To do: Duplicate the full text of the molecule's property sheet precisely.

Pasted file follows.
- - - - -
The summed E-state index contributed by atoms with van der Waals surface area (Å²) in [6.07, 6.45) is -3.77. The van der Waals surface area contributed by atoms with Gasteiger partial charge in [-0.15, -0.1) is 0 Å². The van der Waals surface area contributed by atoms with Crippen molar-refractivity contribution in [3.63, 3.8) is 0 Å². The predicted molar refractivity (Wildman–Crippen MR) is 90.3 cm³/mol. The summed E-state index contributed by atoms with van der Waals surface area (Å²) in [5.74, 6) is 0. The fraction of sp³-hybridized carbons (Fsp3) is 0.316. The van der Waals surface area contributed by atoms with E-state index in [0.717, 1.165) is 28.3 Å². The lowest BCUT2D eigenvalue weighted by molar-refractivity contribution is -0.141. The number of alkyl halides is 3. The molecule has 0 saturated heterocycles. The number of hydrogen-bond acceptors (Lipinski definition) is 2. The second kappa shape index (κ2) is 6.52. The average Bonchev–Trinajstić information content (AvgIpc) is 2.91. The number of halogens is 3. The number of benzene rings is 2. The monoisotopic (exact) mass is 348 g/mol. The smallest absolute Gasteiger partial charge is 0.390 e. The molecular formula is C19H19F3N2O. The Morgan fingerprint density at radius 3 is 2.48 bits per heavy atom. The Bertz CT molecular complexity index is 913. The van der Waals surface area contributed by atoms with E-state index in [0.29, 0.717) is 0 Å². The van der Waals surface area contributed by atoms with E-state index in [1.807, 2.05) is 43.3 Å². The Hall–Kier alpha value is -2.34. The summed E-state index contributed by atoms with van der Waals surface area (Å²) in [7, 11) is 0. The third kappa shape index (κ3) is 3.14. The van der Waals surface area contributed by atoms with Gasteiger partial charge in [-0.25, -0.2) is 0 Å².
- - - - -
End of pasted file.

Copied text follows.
The summed E-state index contributed by atoms with van der Waals surface area (Å²) in [6.07, 6.45) is -3.77. The van der Waals surface area contributed by atoms with Gasteiger partial charge in [-0.15, -0.1) is 0 Å². The van der Waals surface area contributed by atoms with Crippen molar-refractivity contribution in [3.63, 3.8) is 0 Å². The predicted molar refractivity (Wildman–Crippen MR) is 90.3 cm³/mol. The summed E-state index contributed by atoms with van der Waals surface area (Å²) in [5.74, 6) is 0. The fraction of sp³-hybridized carbons (Fsp3) is 0.316. The van der Waals surface area contributed by atoms with E-state index in [0.717, 1.165) is 28.3 Å². The lowest BCUT2D eigenvalue weighted by molar-refractivity contribution is -0.141. The number of alkyl halides is 3. The molecule has 0 saturated heterocycles. The number of hydrogen-bond acceptors (Lipinski definition) is 2. The second kappa shape index (κ2) is 6.52. The average Bonchev–Trinajstić information content (AvgIpc) is 2.91. The number of halogens is 3. The number of benzene rings is 2. The monoisotopic (exact) mass is 348 g/mol. The smallest absolute Gasteiger partial charge is 0.390 e. The molecular formula is C19H19F3N2O. The Morgan fingerprint density at radius 3 is 2.48 bits per heavy atom. The Bertz CT molecular complexity index is 913. The van der Waals surface area contributed by atoms with E-state index in [0.29, 0.717) is 0 Å². The van der Waals surface area contributed by atoms with E-state index in [1.807, 2.05) is 43.3 Å². The Hall–Kier alpha value is -2.34. The summed E-state index contributed by atoms with van der Waals surface area (Å²) in [7, 11) is 0. The third kappa shape index (κ3) is 3.14. The van der Waals surface area contributed by atoms with Gasteiger partial charge in [-0.25, -0.2) is 0 Å².